In his keynote session delivered to investors and industry peers, Irwin Naturals founder and CEO Klee Irwin shared the company’s vision for itself as a “Coca-Cola first mover.” Irwin is endeavoring to leverage its household name and profitable premium vitamin and supplement business into becoming the largest speciality brand of psychedelic mental health clinics.
“Kind of think something like the Jenny Craig of psychedelic mental health clinics,” Irwin said, alluding to the success the well-known weight-loss clinic was able to sustain by establishing the predominant footprint in that industry. Irwin is a publicly traded company, but Klee himself still owns the vast majority of the company, allowing him to vote to make risk/reward decisions. “I’m focused on philanthropy and healing, and I use capitalism to create impact.”
3. Innovators From Other Sectors Seek Psychedelic Synergy
Throughout both the psychedelics and cannabis conferences, I met individuals who were drawn into attending from vast and varied backgrounds and professions. Several expressed the desire to connect with other entrepreneurs with interest in plant medicine, to forge crossover investment opportunities and build symbiotic relationships.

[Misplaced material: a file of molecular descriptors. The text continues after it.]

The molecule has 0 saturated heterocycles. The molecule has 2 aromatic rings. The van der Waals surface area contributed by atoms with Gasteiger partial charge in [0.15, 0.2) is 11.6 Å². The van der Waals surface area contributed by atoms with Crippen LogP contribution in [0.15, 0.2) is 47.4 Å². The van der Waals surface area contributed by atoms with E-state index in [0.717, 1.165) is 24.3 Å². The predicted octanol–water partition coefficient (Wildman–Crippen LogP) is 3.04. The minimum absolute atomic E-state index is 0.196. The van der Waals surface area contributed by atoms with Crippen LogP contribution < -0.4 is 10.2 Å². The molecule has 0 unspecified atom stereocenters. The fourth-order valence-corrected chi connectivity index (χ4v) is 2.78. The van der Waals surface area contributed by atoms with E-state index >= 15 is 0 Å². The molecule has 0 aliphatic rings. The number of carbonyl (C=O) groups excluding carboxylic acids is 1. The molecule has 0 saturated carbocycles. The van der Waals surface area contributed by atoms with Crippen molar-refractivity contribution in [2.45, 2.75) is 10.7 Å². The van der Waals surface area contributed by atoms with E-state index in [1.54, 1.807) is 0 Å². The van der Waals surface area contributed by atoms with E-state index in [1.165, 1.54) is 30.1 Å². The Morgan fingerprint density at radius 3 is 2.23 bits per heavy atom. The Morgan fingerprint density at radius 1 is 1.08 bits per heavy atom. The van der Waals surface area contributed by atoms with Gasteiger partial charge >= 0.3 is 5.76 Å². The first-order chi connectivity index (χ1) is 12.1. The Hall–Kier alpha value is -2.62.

Rodrick Wilson II is an entrepreneur, community leader, sustainable developer and wounded warrior, having served active duty in both the U.S. Army and Navy. Having attended the Benzinga Cannabis Conferences in the past, he made sure to arrive in time to attend the psychedelics conference as well, to represent the vision behind the team at E.A.R.T.H. Industries.
“Education, Agriculture, Recycling, Technology and Health. Our mission is to develop mixed-use, manufacturing, live work play gig economy communities,” Wilson explained. “With us being a group of wounded warrior veterans, we understand how military bases go into communities, set up, design, and stimulate the economy. That’s how we design our compound and concept.”
When it comes to plant medicine, Wilson can speak to a problem that innovations in new therapeutics can play a role in solving, within the communities his group wishes to build. “The communities that we focus on the most are not only veterans but also seniors. As a soldier, I come home, I have problems, and the solution is, here’s the bag of medication, you figure it out. That’s not good for a lot of soldiers.”
4. Women Have an Advocate in Felicity Pharma CEO Olivia Mannix
The innovations in and development of new therapeutics for conditions specific to women continue to lag. Felicity Pharma is a drug development company, and CEO Olivia Mannix sees psychedelics as the perfect way to address women’s health in ways not previously actualized.